Course Process

Specification Based Technique

Specification-based techniques are used where a specification exists, such as the requirements specification or functional specification which forms the basis of the tests while performing system or acceptance testing, When performing component or integration testing, a design document or low-level specification forms the basis of the tests. It is commonly known as Black-box testing. From a test basis, test conditions are identified from where further test cases can be derived. These techniques are applicable to every level of testing activity. Functional and non-functional testing are the part of specification-based testing technique.

 

Types of Specification Based technique

 i) Equivalence Partitioning

Testing cannot be done with all possible input conditions for validating any thus a testing technique is used which divide the set of inputs into the equal partitions from where further test cases are derived. It is applied at any level of testing. The partition is done under the assumption that the software will treat all the conditions in one partition in the same way. Hence, equivalence partitioning needs to check only one condition from each partition. Thus, if that one condition in partition works then it is assumed that all the conditions in that partition are working as expected and if that one condition in a partition does not work, then it is assumed that none of the conditions in that partition will work

 

ii) Boundary Value Analysis

Boundary Value Analysis is the test case design technique to test boundary value between partitions. Boundary value is an input value on the border of an equivalence partition. It can be both valid and invalid. It incorporates start-end, lower-upper, maximum-minimum on inside and outside boundaries. This can be applied at all test levels. Boundary Value Analysis (BVA) checks the boundary values of Equivalence Class Partitioning(ECP), hence BVA comes after ECP.

 

iii) Decision Tables

Decision table testing is done with a different combination of inputs that generates various outputs thereby ensure better coverage for testing. It is also known as the Cause-Effect table. In this type of technique, a table is designed with a set of combinations and conditions and evaluates their resultant action. If there is a lot of combinations, it may not be possible or sensible to test every combination hence it is better to prioritize and test the most important combinations. It is appropriate to test complicated business rules as well as the functionalities which has logical relationships between inputs (if-else logic). The main advantage of the decision table is any complex business flows in the application can be easily converted into the test scenarios & test cases.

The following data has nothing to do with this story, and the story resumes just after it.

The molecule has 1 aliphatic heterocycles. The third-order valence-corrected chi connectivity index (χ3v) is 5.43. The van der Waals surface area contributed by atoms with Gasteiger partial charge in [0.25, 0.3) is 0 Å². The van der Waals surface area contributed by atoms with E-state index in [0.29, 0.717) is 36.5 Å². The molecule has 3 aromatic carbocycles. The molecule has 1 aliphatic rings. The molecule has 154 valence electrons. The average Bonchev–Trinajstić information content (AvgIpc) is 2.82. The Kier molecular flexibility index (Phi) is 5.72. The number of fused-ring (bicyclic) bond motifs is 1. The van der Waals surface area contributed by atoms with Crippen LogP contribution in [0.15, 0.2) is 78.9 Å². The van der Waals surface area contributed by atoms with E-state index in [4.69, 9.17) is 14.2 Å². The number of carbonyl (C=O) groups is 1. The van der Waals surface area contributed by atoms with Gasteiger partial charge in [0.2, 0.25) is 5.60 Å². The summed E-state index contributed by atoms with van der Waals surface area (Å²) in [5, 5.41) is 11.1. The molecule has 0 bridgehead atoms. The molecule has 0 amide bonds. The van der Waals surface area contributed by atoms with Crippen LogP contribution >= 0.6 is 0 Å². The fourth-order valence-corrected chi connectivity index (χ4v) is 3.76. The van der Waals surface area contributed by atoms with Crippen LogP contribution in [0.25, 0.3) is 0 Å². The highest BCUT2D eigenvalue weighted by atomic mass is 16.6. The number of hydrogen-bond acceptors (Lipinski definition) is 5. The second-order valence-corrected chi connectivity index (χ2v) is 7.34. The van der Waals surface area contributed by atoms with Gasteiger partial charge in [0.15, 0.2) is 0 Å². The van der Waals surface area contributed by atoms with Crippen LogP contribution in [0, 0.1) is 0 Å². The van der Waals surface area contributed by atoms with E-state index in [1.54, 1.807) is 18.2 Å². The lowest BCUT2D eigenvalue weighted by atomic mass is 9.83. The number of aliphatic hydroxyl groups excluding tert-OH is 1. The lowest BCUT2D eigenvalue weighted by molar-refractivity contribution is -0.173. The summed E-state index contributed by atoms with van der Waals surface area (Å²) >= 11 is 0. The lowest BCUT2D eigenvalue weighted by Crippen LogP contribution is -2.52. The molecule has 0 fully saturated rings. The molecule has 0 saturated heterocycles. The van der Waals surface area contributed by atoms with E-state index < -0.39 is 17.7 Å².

iv) State Transition Testing

State Transition Testing is done on the system that has a limited number of states and the state transitions from one state to another. In this model, the system and tests are based. Any system which gives a different output for the same input, depending on pre-condition, is a finite state system. In this type of testing, both positive and negative input is given, and the behavior of the system is observed. This is mainly used when a particular event depends on the events and conditions of past events. This technique helps in understanding the behavior of the system and system behavior. Many unplanned or invalid state’s defects can also be exposed through this.

 

v) Use Case Testing

Use Case Testing is a functional black-box testing technique that covers the test scenarios to exercise the whole system on each transaction basis from the start point to endpoint. It is widely used to develop acceptance tests. It an important test to ensure the user path is working fine on the system. This type of system is tested on the basis of end to end flow of all the transactions (positive test case)  as well as alternate flows (negative test case) based on the user action and system action. This testing covers the integration defect that is caused by the incorrect interaction between different components.

 

Example of BVA and EP

Assume, we have to test a field which accepts a value between 20 – 55

Boundary Value Analysis Test Case Example:

Invalid (min-1)

Valid (min, +min, -max, max)

Invalid (max+1)

19

20, 21, 54, 55

56

Minimum boundary value is 20

Maximum boundary value is 25

Valid Inputs: 20, 21, 54, 55

Invalid Inputs: 19 and 56

Test case 1: Enter the value 19 (20-1) = Invalid

Test case 2: Enter the value 20 = Valid

Test case 3: Enter the value 21 (20+1) = Invalid

 

Equivalence Partitioning Test Case Example:

Invalid

Valid

Invalid (max+1)

<=19

20-55

>=56

Valid Input: 20-55

Invalid Input: less than or equal to 19 (<=19), greater than or equal to 56 (>=56)

Valid Class: 20 – 55 = Pick any one input test data from 20 – 55

Invalid Class 1: <=19 = Pick any one input test data less than or equal to 19

Invalid Class 2: >=56 = Pick any one input test data greater than or equal to 56

We have one valid and two invalid conditions here.